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Forget Left vs. Right. 2016 is Small vs. Big

May 13th, 2016 by dk

As this year’s presidential campaign comes into focus, try to forget the reliable “left versus right” paradigm. A different pattern is emerging, and Oregon’s place in it may be harder to overlook.

At least since Ronald Reagan’s thumping of Jimmy Carter in 1980, the lines between the parties have been clear. Republicans want more muscle abroad, ever-lower taxes at home, with fewer government intrusions and ambitions in between. Democrats have vowed to protect “the little guy” — though no longer limited to “guys” and “little person” now means something else entirely.

The Republicans’ presumptive nominee pays no homage to party orthodoxy. Donald Trump sounds supportive of a higher minimum wage, expanding Obamacare, and Planned Parenthood. He has little interest in foreign policy. He may well run a campaign that positions him to the so-called left of Hillary Clinton, on a variety of issues.

Trump won’t find many issues where he can run to the left of Bernie Sanders, who describes himself as a democratic Socialist. And Sanders is still a factor, which is why I believe the paradigm may have shifted and Oregon might matter.

“Left versus right” is so 2008. This year’s campaign is shaping up as “large versus small” — and I’m not talking about glove sizes. Sanders has promised big changes, even if he’s failed to explain how they could be accomplished. Trump — whatever you think about him — would BE a big change.

The mood of the electorate seems attracted to big changes. Clinton’s gender represents a big change for the presidency, but her policies do not. She’s a consummate policy wonk, with a pencil so sharp that she doesn’t dare make any sudden moves. Her numbers add up. Her plans make sense. They’ll work in the real world.

And people don’t like them.

They prefer the flying leap of free college or carpet-bombing ISIS, of the 79-year-old socialist who can count the sweaters he owns or the billionaire who somehow gained a definite article preceding his not-uncommon first name. (Ahem.)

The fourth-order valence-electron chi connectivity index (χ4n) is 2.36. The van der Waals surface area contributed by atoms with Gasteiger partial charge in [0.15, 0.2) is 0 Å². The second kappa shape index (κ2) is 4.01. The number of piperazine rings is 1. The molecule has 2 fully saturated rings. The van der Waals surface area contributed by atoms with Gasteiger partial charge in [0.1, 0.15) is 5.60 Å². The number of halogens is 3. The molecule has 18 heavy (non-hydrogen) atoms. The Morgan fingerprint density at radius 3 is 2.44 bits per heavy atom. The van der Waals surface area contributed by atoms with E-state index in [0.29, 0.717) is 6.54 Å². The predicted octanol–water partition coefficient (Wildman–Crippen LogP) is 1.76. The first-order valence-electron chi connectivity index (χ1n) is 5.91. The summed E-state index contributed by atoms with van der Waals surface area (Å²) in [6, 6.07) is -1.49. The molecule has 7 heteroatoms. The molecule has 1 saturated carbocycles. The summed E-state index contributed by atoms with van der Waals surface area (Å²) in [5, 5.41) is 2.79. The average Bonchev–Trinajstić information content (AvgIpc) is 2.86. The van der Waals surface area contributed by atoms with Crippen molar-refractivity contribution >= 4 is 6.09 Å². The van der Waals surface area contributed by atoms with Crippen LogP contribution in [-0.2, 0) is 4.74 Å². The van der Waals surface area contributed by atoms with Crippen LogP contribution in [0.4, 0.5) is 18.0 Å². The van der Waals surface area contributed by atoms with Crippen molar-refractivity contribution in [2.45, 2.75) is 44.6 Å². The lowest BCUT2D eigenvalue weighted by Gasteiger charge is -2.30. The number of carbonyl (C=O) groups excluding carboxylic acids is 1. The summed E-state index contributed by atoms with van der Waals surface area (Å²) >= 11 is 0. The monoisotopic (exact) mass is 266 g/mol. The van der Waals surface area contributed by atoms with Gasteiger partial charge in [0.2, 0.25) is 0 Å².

Bernie and The Donald are swashbucklers. They have no interest in defending the status quo. Hillary, on the other hand, is quick with the dagger. She advocates small moves, executed with precision, boring through the details. If she makes it to the White House, history books may well be kind to her, but students will still dread being tested on her chapter.

Oregonians finish voting next Tuesday. In most years, the decisions would already be made by the time we voice our preferences. That may be by design, because it allows us to vote our convictions without commensurate courage. Don’t be surprised if John Kasich does surprisingly well, and Sanders might see his largest margin of victory since Vermont’s vote.

We like the protest vote here, especially after the decision has been made. That gives us the best of both worlds. We can always insist things would have been better, if only others had gone along with us.

If the fall campaign featured a series of televised debates between Sanders and Trump, a large number of Oregon households would renew their cable television packages to watch a contest almost as entertaining as the Chip-Kelly-era Ducks. But it probably won’t turn out that way. It’ll probably be Clinton and Trump on the stage, which sounds only half as interesting.

How can Clinton’s skill at the squeeze bunt match Trump’s and Sanders’ home run swings? Clinton won’t be able to transform herself into a natural entertainer during this campaign season, which is why I hope she chooses Sen. Al Franken as her running mate. But she can help herself even more by enlisting two other legislators to barnstorm the county.

Elizabeth Warren and Nancy Pelosi could put on quite a show, promising big changes if both houses of Congress return to the Democratic majorities. (Pop quiz: When was the last time a first-term Democratic president started without full control of Congress? It was Grover Cleveland’s first term in 1884.)

Let them play long-ball against the Republicans, leaving the minutia of governance to the party’s less-than-inspiring leader.


Don Kahle ( blogs at

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